December 30th, 2009 § 2 comments

For a year filled with so much, I am at a loss to explain why I’ve had so little to say here. Perhaps writing it all down means I’ll have to read it all in black and white and then I will actually have to confront the reality of it all, and at some level I think I am trying to avoid that as long as possible.

When I was a child, when all my old relatives got together on holidays, inevitably talk turned to their illnesses and medical problems. There was nothing more boring to a kid, but now that I’m getting older, I find that those things have taken on a new importance. Like old cars, we begin to require constant repairs as we age in order to keep ourselves running.

For some of us it’s worse than for others.

I’m generally pretty healthy, and except for the arthritis issues, I don’t even feel all that old. My husband, Chuck, on the other hand, got dealt a bad genetic hand, and has had a variety of physical breakdowns over the last several years as a result of having asthma, diabetes, and heart and kidney issues.

In early November Chuck had what we thought was an asthma attack, and couldn’t breathe. I called the paramedics, and he was taken to the ER and admitted to the hospital. The doctors weren’t completely sure what all of the issues were, but asthma was not really one of them this time. One issue was that he apparently had pneumonia, another was likely related to his heart disease and yet another was definitely due to his failing kidneys. No more putting it off dialysis, he had to go on the machine before the night was over.

It wasn’t a complete shock since we already knew he was going to have to go on dialysis any moment, but we’ve been hiding our heads in the sand with regard to all that dialysis will really mean and to the impact it will have on our lives. In fact, even though I am the queen of medical Google-ing, I was hiding my head in the sand so much that I hadn’t bothered to look it up. When I did, I felt knocked for a loop.

He was in the hospital for five days and now he’s now on dialysis and that is a big change complicating all aspects of our lives for the moment. Dialysis is permanent, requiring that he go for three days a week for four hours at a time, and have all his blood run through a machine which acts like a kidney, removing the impurities as best a machine can. He is doing it in the late afternoons in the hope that it won’t interfere too much with our business, but it really does take a huge chunk of time out of our life.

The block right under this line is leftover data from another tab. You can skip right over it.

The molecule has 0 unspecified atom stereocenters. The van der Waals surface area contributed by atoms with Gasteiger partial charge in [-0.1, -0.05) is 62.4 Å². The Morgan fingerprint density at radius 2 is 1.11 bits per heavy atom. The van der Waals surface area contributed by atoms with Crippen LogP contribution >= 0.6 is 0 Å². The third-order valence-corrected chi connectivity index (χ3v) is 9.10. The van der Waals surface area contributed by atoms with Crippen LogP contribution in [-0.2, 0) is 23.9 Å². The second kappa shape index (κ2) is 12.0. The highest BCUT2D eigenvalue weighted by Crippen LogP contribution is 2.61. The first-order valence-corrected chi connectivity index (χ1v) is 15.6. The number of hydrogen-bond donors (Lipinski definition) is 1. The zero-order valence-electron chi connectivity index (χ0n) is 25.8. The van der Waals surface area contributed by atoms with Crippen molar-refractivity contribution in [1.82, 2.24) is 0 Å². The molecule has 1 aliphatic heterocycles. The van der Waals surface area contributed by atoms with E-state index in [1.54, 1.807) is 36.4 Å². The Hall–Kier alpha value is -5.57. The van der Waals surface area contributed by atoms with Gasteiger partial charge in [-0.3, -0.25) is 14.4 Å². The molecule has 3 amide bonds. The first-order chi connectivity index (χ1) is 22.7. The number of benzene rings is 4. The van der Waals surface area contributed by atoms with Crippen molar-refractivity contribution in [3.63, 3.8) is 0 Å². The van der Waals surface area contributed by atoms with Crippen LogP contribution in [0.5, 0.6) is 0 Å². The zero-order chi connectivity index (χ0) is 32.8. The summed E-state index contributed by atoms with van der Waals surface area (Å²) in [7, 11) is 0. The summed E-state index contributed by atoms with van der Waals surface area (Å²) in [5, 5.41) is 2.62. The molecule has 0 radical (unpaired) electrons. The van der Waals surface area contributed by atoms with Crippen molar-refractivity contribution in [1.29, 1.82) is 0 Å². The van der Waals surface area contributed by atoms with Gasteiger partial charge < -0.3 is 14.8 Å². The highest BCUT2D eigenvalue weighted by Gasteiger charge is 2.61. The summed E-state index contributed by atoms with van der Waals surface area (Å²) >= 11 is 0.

Adjusting to the loss of time is hard, but I’m finding out that coping with all the dietary restrictions kidney failure and dialysis brings is even more problematic.  Certain foods are forbidden, and there are a lot of rules about things like calcium, potassium and phosphates, and sodium intake. The first time we went to the grocery store post dialysis, we both nearly started to cry since we had to put back just about everything we chose because it did not fit within the proper dietary guidelines for dialysis patients. The only good thing is that he now gets to eat a lot more meat, and he is definitely a carnivore. It’s a small consolation; gotta hang on to what you can.

Dialysis has helped though. It seems that a lot of what we thought were heart related issues turned out to be kidney issues. Some mysterious symptoms have disappeared entirely and he feels better and seems a lot healthier. And a lot of what seemed like excess weight turned out to be water retention. Although he looks great, it’s a hell of a way to loose weight. Dialysis is very serious with a certain degree of life threatening risk attached no matter how strictly you follow the rules.

The permanent solution of course, is to get a new kidney as soon as possible, and he’s working on getting approval to be on the kidney transplant list at Northwestern, but there’s a lot involved in that process. Even if we already had a donor lined up, it wouldn’t be something that could happen soon because in order to actually go through a transplant, he has to be maximally healthy considering all of his existing health conditions — bottom line, it’s very complicated.

Meantime, I’m on the hunt for internet resources and I did find a recipe site here and I am looking for more. If anyone out there has info or links, or, hey, even a kidney to share, please let me know.

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